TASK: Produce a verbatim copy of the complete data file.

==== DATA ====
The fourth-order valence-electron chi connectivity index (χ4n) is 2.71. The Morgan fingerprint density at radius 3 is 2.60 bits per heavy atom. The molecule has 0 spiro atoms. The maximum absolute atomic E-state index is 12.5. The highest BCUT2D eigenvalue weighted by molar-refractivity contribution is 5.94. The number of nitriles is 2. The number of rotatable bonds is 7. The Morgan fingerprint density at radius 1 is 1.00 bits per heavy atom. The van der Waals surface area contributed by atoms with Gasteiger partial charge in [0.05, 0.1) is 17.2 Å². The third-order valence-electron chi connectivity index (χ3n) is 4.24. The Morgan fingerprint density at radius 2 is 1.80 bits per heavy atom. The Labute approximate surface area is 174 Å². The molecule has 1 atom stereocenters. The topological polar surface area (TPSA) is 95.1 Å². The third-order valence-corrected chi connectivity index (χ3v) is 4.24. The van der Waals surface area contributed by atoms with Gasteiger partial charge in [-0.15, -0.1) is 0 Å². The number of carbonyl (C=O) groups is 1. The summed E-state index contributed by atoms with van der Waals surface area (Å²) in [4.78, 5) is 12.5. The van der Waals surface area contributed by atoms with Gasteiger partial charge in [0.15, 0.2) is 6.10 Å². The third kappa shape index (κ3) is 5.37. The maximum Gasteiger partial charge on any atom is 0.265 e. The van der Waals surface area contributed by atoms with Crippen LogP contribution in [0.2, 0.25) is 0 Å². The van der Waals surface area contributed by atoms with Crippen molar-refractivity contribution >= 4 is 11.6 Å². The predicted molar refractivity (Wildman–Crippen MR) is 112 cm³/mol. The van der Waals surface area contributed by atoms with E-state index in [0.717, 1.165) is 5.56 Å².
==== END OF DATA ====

The fourth-order valence-electron chi connectivity index (χ4n) is 2.71. The Morgan fingerprint density at radius 3 is 2.60 bits per heavy atom. The molecule has 0 spiro atoms. The maximum absolute atomic E-state index is 12.5. The highest BCUT2D eigenvalue weighted by molar-refractivity contribution is 5.94. The number of nitriles is 2. The number of rotatable bonds is 7. The Morgan fingerprint density at radius 1 is 1.00 bits per heavy atom. The van der Waals surface area contributed by atoms with Gasteiger partial charge in [0.05, 0.1) is 17.2 Å². The third-order valence-electron chi connectivity index (χ3n) is 4.24. The Morgan fingerprint density at radius 2 is 1.80 bits per heavy atom. The Labute approximate surface area is 174 Å². The molecule has 1 atom stereocenters. The topological polar surface area (TPSA) is 95.1 Å². The third-order valence-corrected chi connectivity index (χ3v) is 4.24. The van der Waals surface area contributed by atoms with Gasteiger partial charge in [-0.15, -0.1) is 0 Å². The number of carbonyl (C=O) groups is 1. The summed E-state index contributed by atoms with van der Waals surface area (Å²) in [4.78, 5) is 12.5. The van der Waals surface area contributed by atoms with Gasteiger partial charge in [0.15, 0.2) is 6.10 Å². The third kappa shape index (κ3) is 5.37. The maximum Gasteiger partial charge on any atom is 0.265 e. The van der Waals surface area contributed by atoms with Crippen LogP contribution in [0.2, 0.25) is 0 Å². The van der Waals surface area contributed by atoms with Crippen molar-refractivity contribution >= 4 is 11.6 Å². The predicted molar refractivity (Wildman–Crippen MR) is 112 cm³/mol. The van der Waals surface area contributed by atoms with E-state index in [0.717, 1.165) is 5.56 Å².